2

This is unusual. This code causes me to receive pennies per RPM for my website:

<script async src="//pagead2.googlesyndication.com/pagead/js/adsbygoogle.js"></script>
<ins class="adsbygoogle"></ins>
<script> 
(adsbygoogle=window.adsbygoogle||[]).push({params:{data_override_format:"true",data_page_url:<url where ad is located>,google_ad_slot:"###",google_ad_client:"###",google_ad_width:<width determined by php>,google_ad_height:<height determined by php>}}); 
</script>

This code however causes me to receive far less RPM:

<script async src="//pagead2.googlesyndication.com/pagead/js/adsbygoogle.js"></script>
<ins class="adsbygoogle"></ins>
<script> 
if (screen.width > <width determined by php - 1> || window.clientWidth > <width determined by php - 1> || window.innerWidth > <width determined by php - 1>){
(adsbygoogle=window.adsbygoogle||[]).push({params:{data_override_format:"true",data_page_url:<url where ad is located>,google_ad_slot:"###",google_ad_client:"###",google_ad_width:<width determined by php>,google_ad_height:<height determined by php>}}); 
}
</script>

Yet, when I tested both scripts on my computer, they executed with no problem. I even tested it on my mobile device and had no problem. The second code, I applied to the site for less than 24 hours. The first code I reapplied to the site after the second code and within 20 minutes from the switch, I immediately noticed an increase in RPM.

The reason why I did this is two-fold. One, to try to prevent bots from screwing around with adsense on my site, and Two, to eliminate scrolling on smaller devices just because of an ad.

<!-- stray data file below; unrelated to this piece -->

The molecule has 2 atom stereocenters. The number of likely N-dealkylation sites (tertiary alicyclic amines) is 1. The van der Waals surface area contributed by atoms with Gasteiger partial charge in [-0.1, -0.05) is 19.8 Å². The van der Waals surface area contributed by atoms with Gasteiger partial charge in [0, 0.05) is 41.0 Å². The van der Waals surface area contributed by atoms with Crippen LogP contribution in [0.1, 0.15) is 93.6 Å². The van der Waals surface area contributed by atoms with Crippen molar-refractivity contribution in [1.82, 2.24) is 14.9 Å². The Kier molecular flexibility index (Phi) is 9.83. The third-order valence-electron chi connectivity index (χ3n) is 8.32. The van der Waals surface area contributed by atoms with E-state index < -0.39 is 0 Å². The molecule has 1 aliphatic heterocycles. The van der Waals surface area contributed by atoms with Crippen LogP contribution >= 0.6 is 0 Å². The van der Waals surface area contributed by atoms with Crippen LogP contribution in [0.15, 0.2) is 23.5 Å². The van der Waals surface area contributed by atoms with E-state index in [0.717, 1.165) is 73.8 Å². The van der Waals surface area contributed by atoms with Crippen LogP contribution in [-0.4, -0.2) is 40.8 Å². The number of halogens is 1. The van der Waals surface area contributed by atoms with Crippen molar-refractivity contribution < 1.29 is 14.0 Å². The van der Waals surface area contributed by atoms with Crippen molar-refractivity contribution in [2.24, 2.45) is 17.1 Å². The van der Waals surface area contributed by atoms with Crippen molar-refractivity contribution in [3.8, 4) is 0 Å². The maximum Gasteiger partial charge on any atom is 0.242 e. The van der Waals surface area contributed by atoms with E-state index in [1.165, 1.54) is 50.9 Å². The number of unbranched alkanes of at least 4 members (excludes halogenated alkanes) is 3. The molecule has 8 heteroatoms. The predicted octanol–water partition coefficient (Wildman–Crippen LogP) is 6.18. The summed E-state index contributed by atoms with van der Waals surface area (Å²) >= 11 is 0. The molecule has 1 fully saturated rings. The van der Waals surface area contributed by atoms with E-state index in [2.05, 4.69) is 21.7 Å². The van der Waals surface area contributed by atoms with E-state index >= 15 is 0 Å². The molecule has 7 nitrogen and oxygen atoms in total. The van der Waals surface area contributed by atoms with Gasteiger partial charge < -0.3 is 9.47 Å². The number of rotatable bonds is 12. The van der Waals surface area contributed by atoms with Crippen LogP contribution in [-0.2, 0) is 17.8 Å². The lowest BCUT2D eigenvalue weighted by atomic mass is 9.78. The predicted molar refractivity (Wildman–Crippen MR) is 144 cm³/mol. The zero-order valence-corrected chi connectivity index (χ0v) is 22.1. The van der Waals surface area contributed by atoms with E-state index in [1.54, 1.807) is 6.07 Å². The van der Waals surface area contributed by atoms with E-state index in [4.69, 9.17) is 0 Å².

The ad width and height is determined by a PHP script and is dependent on the page being loaded.

So my question is, Why should I suffer in earnings even tho I'm following adsense rules even more by clearly protecting artificial RPM inflation from happening? And if anyone knows a better script that the adsense ROBOT approves of that I can use to prevent random bots from clicking ads on my site, let me know.

3
  • I have some level of bot detection in my code that runs my sites. If I detect a bot, and I use relatively loose criteria for this, I do not show any Google code and tell them they are blocked from receiving content. I white-list search engines and they are completely excluded. I could be far more precise of course, but I was being lazy in writing code. Yes. Bots can be mistaken as a user by Google and skew numbers. However, this is fairly rare overall given the number of bots. RPM is a semi-complex number based upon bidding and CTR more than user/page counts (I could be wrong on this). – closetnoc Mar 26 '15 at 22:07
  • I use keywords and semantic clues to attract users that increase RPM. In this case, I had to pay attention to search keywords and tune the pages primary signals toward these to match user intent, but also tune lower value clues (h2, h3, ..., and content) toward those who are more likely to click on an ad. It is partially about chasing money keywords and splitting search into two markets- looky loo's and buyers. You want buyers. – closetnoc Mar 26 '15 at 22:14
  • BTW- This is a very interesting question. I up-voted it of course. I would have to think on this. I like the complexity and ingenuity. I would be interested in what others think. – closetnoc Mar 26 '15 at 22:41
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Google has published their recommendations on how to implement responsive units along with a code sample on how to hide the ad unit for certain screen sizes. You can view it here: https://support.google.com/adsense/answer/3543893?hl=en&ref_topic=1307438 (Click on the heading titled Hiding an ad unit)

3
  • That makes me ask you something. What are the odds of someone owning a mobile device that does not have a display width of 320 hardware pixels? If the number is extremely high, then I could try your answer to block out oversized ads to see if my income improves – Mike -- No longer here Mar 31 '15 at 1:23
  • I design my pages for a minimum width of 320 pixels. The original iPhones had that physical pixel width. Newer iPhones still report that as their pixel width and then scale the page to be larger. – Stephen Ostermiller Apr 3 '15 at 15:30
  • @Mike this might be helpful: ux.stackexchange.com/questions/74798/… (I think devices under 320px are very rare) – MichelleMaBelle Apr 4 '15 at 19:44

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